Face-reading system can replace fare cards

Breezing through the fare gates at an MRT station without needing to tap your travel card could be a new way to commute in future, if a payment solution by a local electronics firm takes off.

Singapore Technologies (ST) Electronics has developed a facial recognition system that can identify commuters as they pass through the fare gates.

Fares for the train rides can be charged through a post-paid method - such as a credit card - similar to how telco subscribers get billed based on how much of the service they use.

The Advance Fare Gate system, which ST Electronics says is ready to be sold to operators and implemented, is being showcased for the first time at the Singapore International Transport Congress and Exhibition 2016. The three-day event at the Suntec Singapore Convention and Exhibition Centre ends today.

The facial recognition payment method will require commuters to sign up for an account at a self-help terminal and have their photographs taken.

The same terminal, designed by ST Electronics, can also be used to buy tickets, top up travel cards, and allow commuters to seek help from customer service operators through video conferencing.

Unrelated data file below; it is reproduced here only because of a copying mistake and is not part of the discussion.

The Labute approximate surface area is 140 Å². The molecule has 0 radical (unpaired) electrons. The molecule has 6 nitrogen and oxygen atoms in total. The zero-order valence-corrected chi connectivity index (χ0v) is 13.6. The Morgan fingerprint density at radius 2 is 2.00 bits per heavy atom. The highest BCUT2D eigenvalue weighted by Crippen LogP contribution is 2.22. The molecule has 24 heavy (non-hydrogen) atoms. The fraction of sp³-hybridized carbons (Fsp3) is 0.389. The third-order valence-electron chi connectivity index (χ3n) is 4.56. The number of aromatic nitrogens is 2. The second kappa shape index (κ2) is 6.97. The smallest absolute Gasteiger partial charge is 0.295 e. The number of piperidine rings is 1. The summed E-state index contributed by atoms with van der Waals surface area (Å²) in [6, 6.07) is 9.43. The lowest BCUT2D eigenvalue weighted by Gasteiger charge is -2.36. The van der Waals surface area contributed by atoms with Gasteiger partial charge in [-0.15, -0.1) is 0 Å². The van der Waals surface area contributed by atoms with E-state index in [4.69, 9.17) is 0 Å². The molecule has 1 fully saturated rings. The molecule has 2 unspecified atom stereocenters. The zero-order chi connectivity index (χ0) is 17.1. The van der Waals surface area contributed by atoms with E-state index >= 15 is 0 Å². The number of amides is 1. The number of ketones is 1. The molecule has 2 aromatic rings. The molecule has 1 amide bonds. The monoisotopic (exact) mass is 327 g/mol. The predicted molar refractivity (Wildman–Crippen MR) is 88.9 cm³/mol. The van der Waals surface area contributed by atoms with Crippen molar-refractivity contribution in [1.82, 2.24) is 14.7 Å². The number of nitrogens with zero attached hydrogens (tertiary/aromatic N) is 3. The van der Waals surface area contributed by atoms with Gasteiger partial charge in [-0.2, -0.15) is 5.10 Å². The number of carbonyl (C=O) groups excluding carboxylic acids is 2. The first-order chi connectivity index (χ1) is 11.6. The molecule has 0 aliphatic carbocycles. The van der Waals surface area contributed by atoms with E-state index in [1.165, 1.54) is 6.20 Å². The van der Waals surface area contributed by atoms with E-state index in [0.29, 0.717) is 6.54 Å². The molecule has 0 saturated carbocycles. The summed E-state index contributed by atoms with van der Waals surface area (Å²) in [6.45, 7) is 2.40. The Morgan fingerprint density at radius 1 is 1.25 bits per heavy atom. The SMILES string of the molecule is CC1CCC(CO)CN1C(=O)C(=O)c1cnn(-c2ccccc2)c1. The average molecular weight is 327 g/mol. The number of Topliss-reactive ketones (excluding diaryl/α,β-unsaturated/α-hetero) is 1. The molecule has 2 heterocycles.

ST Electronics said local and overseas train operators have shown interest in the new fare-collection system, but did not name them when asked.

Mr Andrew Mak, software manager of automatic fare-collection system at ST Electronics, said its facial recognition software can process up to 60 passengers walking through the fare gates every minute, or one every second.

Mr Mak said this is quicker than the current method of tapping in and out of fare gates, where only about 40 commuters can pass through every minute.

"The process of tapping the card takes time. Different people also walk through the gates at different speeds," he added.

The new system took about one year to develop and test.

For commuters who prefer not to use the facial recognition system, the Advance Fare Gate also has radio-frequency identification capabilities. This means commuters do not need to physically place their travel cards on the gate readers, but can carry them in their bags or pockets, where they can be detected or read by the system.

Commuters said the facial recognition system would allow them to do away with the bother of carrying ez-link cards or topping them up.

Photographer Baldev Singh, 34, said: "It will be convenient, as long as the registration is one-off. I hope I won't have to keep updating my photograph in the system."

A version of this article appeared in the print edition of The Straits Times on October 21, 2016, with the headline 'Face-reading system can replace fare cards'. Print Edition | Subscribe